Driven birds, Walked up
Large, as far as the eye can see, swaths of alpine meadow make home to ptarmigan, a cold-climate-loving upland bird. Member of the grouse family, ptarmigan thrive year-round in the arctic and sub-arctic climates of the Northern Hemisphere and live in a covey, or small group. As their plumage, varying on the species, turns white come wintertime, it becomes easier to identify a camouflaged ptarmigan in late fall and early winter. Trophy birds are also easy to see in the wintertime on bright, clear days or through the tundra where there is no snowfall. Generally, they are spooky and will launch at the first sight of a predator, flying low to the ground and as far away as one mile before landing. If you find yourself on a hunt for these small birds on a snow-filled, overcast day, where no shadows offer to help you differentiate a bird from a snowfield, be prepared for a good test of your eyesight, these birds are small! Ptarmigan are as lovely as the barren landscape that they come from and well worth the adventure to the frozen north.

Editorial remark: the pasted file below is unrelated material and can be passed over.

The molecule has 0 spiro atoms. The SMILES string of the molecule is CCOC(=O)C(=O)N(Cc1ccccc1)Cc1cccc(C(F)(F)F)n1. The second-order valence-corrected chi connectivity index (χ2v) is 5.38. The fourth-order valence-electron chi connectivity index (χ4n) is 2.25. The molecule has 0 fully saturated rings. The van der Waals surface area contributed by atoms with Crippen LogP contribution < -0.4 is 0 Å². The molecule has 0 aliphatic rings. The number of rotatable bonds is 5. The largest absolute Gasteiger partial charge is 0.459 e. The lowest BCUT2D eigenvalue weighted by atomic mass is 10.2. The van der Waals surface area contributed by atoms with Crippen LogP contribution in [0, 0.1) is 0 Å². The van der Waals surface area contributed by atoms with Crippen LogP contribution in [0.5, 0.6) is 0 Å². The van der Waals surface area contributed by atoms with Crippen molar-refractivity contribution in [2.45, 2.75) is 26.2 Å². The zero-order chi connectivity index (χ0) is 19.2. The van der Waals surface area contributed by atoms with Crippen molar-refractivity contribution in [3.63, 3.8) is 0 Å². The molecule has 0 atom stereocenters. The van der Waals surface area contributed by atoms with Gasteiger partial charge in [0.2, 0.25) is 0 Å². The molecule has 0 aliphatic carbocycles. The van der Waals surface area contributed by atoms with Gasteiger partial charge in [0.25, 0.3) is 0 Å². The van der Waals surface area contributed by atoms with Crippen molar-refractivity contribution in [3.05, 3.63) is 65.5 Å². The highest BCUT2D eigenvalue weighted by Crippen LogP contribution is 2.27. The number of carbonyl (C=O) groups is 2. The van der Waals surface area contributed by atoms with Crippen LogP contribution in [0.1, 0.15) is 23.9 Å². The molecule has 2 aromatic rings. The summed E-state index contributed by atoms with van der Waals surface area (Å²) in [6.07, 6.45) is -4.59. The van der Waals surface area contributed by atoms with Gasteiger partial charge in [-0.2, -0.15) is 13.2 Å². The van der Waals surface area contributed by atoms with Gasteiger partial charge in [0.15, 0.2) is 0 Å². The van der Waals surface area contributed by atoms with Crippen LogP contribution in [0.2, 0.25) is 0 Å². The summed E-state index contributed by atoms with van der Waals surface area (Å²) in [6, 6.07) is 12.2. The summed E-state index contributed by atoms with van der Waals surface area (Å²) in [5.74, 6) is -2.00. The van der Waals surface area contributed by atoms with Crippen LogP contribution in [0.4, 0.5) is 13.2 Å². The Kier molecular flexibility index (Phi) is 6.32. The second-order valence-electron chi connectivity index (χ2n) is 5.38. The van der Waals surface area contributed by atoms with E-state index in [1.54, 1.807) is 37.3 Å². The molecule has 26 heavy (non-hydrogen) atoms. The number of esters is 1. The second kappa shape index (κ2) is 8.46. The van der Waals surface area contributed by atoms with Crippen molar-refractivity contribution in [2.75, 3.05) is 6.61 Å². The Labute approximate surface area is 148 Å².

Hunting Ptarmigan in Newfoundland and Labrador: Hunting Ptarmigan in Newfoundland and Labrador is a country game bird hunting experience. The hunter can target two species of ptarmigan game in Newfoundland and Labrador namely:
- Willow Ptarmigan Game Bird
- Rock Ptarmigan Game Bird
The hunting of the Willow Ptarmigan can be in done in almost every region of Newfoundland and Labrador and the game season runs almost year round. The game population of Rock Ptarmigan is quite low and the hunters can hunt them only at the far located high altitude regions in Newfoundland and Labrador.
Scientific name: lagopus
Size: length: 31 – 35 cm, wingspan: 54 – 60 cm
Weight: 400 - 600 g
Lifespan: 9 years
Methods: Bow hunting, Falconry, High volume shooting, Hunting from a blind, Wildfowling, Wing shooting, Driven birds, Stalking, Walked Up
Countries: North America, Europe, Asia